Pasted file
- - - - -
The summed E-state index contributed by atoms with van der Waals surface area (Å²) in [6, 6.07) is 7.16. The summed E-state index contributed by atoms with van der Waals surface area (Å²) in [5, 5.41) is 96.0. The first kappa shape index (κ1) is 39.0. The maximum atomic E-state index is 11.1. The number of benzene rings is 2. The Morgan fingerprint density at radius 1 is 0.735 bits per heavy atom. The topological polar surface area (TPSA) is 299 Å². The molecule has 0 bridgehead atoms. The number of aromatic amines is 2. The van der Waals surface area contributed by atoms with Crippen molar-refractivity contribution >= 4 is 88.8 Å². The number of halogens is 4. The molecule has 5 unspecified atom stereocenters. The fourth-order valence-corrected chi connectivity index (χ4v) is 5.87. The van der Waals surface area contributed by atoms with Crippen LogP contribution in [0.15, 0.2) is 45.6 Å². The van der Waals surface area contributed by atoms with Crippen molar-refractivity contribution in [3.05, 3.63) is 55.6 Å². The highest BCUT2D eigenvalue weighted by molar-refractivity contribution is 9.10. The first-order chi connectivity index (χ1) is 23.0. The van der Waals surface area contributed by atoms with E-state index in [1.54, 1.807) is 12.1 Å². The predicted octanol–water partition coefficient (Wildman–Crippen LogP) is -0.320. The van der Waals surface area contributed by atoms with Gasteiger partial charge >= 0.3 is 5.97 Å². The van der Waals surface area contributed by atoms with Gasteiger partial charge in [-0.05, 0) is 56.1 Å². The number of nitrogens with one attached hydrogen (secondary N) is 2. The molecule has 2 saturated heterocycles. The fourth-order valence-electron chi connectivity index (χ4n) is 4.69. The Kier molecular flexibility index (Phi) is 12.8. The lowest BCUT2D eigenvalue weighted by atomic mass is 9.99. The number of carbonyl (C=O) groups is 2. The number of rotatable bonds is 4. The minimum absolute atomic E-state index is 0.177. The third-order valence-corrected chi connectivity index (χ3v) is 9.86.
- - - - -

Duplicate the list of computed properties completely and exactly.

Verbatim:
The summed E-state index contributed by atoms with van der Waals surface area (Å²) in [6, 6.07) is 7.16. The summed E-state index contributed by atoms with van der Waals surface area (Å²) in [5, 5.41) is 96.0. The first kappa shape index (κ1) is 39.0. The maximum atomic E-state index is 11.1. The number of benzene rings is 2. The Morgan fingerprint density at radius 1 is 0.735 bits per heavy atom. The topological polar surface area (TPSA) is 299 Å². The molecule has 0 bridgehead atoms. The number of aromatic amines is 2. The van der Waals surface area contributed by atoms with Crippen molar-refractivity contribution >= 4 is 88.8 Å². The number of halogens is 4. The molecule has 5 unspecified atom stereocenters. The fourth-order valence-corrected chi connectivity index (χ4v) is 5.87. The van der Waals surface area contributed by atoms with Crippen LogP contribution in [0.15, 0.2) is 45.6 Å². The van der Waals surface area contributed by atoms with Crippen molar-refractivity contribution in [3.05, 3.63) is 55.6 Å². The highest BCUT2D eigenvalue weighted by molar-refractivity contribution is 9.10. The first-order chi connectivity index (χ1) is 23.0. The van der Waals surface area contributed by atoms with E-state index in [1.54, 1.807) is 12.1 Å². The predicted octanol–water partition coefficient (Wildman–Crippen LogP) is -0.320. The van der Waals surface area contributed by atoms with Gasteiger partial charge >= 0.3 is 5.97 Å². The van der Waals surface area contributed by atoms with Gasteiger partial charge in [-0.05, 0) is 56.1 Å². The number of nitrogens with one attached hydrogen (secondary N) is 2. The molecule has 2 saturated heterocycles. The fourth-order valence-electron chi connectivity index (χ4n) is 4.69. The Kier molecular flexibility index (Phi) is 12.8. The lowest BCUT2D eigenvalue weighted by atomic mass is 9.99. The number of carbonyl (C=O) groups is 2. The number of rotatable bonds is 4. The minimum absolute atomic E-state index is 0.177. The third-order valence-corrected chi connectivity index (χ3v) is 9.86.